BOSTON (TheStreet) -- You meet what seems like the perfect guy or gal. You are in love and ready for a commitment -- marriage, buying a home together, perhaps starting a family.But something is not quite right. There are suspicious phone calls, with "wrong number" and "work related" offered as unconvincing explanations. Unfamiliar phone numbers are scattered in a cell phone's missed-calls log. Your partner appears way too eager to be the first one to the mailbox. Innocently peek inside their purse or wallet and the response is a snippy mix of defensiveness and sheepishness.
|Financial disputes can be hard on a relationship, but honest differences are one thing and deception from your partner is quite another.|
Your significant other may be trying to hide serious debts and foolish credit card charges alike from your prying eyes. If the sight of the mailman sets off a fear reflex, they may be dreading the moment you see one of those "PAST DUE" envelopes, correspondence with a collection agency or threat of legal action. 2. Dodging questions about their financial history/credit rating
Marriage brings with it the union of all things financial, including credit ratings. For many couples, that poses no problem and it's accepted that the good and bad will average out to a happy (and hopefully still creditworthy) equilibrium. If the mere effort to discuss your partner's financial background hits a nerve, though, their reluctance probably confirms your suspicions. 3. Letting you pay for everything
We all seem to have a friend who manages to disappear to the restaurant restroom every time the check comes, or who goes full-on ninja invisible when it is his/her turn to buy a round. If your partner is that person, don't assume they are merely a cheapskate. It could be an indication that they can't afford even a simple night out, and that could suggest damaging debt.
Is it your credit card that always gets tapped when your boyfriend or girlfriend orders off Amazon ( AMZN)? When you are shopping, is there always an excuse for why he or she has to "borrow" your card ("Oops, I left mine at home again"). It may very well mean that your partner's cards are either maxed out or they fear being "rejected" at the register while you look on. Couples may live by the mantra of "share and share alike," but having only one half that does all the sharing is a bad omen. Be especially wary if your partner frequently pulls your credit card (or cash) from your wallet without asking. Add to your concern if they fail to let you know they did so until after the bill comes in. They probably don't view it as stealing, and neither should you, necessarily. But the action does reveal a potentially fast, loose and unrestrained attitude toward spending (especially when it is other people's money). 5. Blaming everyone but themselves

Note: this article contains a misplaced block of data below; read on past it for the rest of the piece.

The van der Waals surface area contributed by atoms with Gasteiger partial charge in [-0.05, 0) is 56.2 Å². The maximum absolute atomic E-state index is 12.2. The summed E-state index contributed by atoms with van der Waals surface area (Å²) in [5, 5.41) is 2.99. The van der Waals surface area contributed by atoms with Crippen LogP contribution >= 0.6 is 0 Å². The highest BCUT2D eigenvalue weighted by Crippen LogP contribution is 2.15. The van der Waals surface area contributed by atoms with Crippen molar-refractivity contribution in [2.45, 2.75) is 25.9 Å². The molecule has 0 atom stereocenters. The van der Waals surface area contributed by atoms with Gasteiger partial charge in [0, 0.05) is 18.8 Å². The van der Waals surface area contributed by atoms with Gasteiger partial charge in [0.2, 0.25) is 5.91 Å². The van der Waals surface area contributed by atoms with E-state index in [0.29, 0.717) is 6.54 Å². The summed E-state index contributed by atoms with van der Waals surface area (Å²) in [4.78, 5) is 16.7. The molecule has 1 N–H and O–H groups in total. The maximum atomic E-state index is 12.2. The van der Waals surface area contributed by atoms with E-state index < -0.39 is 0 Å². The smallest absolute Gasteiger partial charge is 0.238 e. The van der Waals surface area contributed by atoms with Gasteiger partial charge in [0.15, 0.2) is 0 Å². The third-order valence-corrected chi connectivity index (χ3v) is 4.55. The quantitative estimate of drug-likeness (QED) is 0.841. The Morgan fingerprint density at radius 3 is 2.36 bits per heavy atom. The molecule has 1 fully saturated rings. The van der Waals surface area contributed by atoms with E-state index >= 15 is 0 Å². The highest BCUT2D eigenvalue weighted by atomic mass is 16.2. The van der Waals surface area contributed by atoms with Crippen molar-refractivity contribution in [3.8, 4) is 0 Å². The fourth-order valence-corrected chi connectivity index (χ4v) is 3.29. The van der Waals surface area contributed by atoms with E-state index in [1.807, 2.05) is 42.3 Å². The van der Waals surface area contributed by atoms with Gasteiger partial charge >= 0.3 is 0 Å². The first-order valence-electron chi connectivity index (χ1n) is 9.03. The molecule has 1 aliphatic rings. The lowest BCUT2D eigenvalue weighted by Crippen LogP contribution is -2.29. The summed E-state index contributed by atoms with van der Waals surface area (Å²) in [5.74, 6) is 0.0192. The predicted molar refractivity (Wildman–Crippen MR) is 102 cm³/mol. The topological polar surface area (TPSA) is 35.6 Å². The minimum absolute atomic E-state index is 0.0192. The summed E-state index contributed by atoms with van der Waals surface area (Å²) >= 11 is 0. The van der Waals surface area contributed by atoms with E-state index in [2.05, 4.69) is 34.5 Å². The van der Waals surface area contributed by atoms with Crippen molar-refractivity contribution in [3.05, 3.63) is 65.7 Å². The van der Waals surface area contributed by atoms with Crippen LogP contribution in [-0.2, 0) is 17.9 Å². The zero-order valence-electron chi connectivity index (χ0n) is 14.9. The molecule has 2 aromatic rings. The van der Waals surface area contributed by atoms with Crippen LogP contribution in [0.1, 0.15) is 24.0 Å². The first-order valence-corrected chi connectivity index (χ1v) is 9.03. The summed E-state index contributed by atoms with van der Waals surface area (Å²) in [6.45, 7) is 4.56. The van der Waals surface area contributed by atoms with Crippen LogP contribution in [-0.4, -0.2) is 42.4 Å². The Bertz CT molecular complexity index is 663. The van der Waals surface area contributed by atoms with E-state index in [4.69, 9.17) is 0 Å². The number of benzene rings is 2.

Taking responsibility is crucial for anyone looking to fix financial blunders. Be wary if your loved one blames everyone but themselves for "mistakes." The late credit card payment? It was sent in on time, so of course it must have been lost in the mail. That mountainous credit card debt? A thieving roommate or hard-luck relative is to blame. The low credit score? Obviously a computer error. That collection agency that called? Liars! I paid that off years ago! Errors certainly do happen, and people do sometimes have to fight to restore their good name and credit. But when excuses proliferate with every bill, one might be advised to call the bluff. -- Written by Joe Mont in Boston. >To contact the writer of this article, click here: Joe Mont. >To follow the writer on Twitter, go to http://twitter.com/josephmont. >To submit a news tip, send an email to: firstname.lastname@example.org.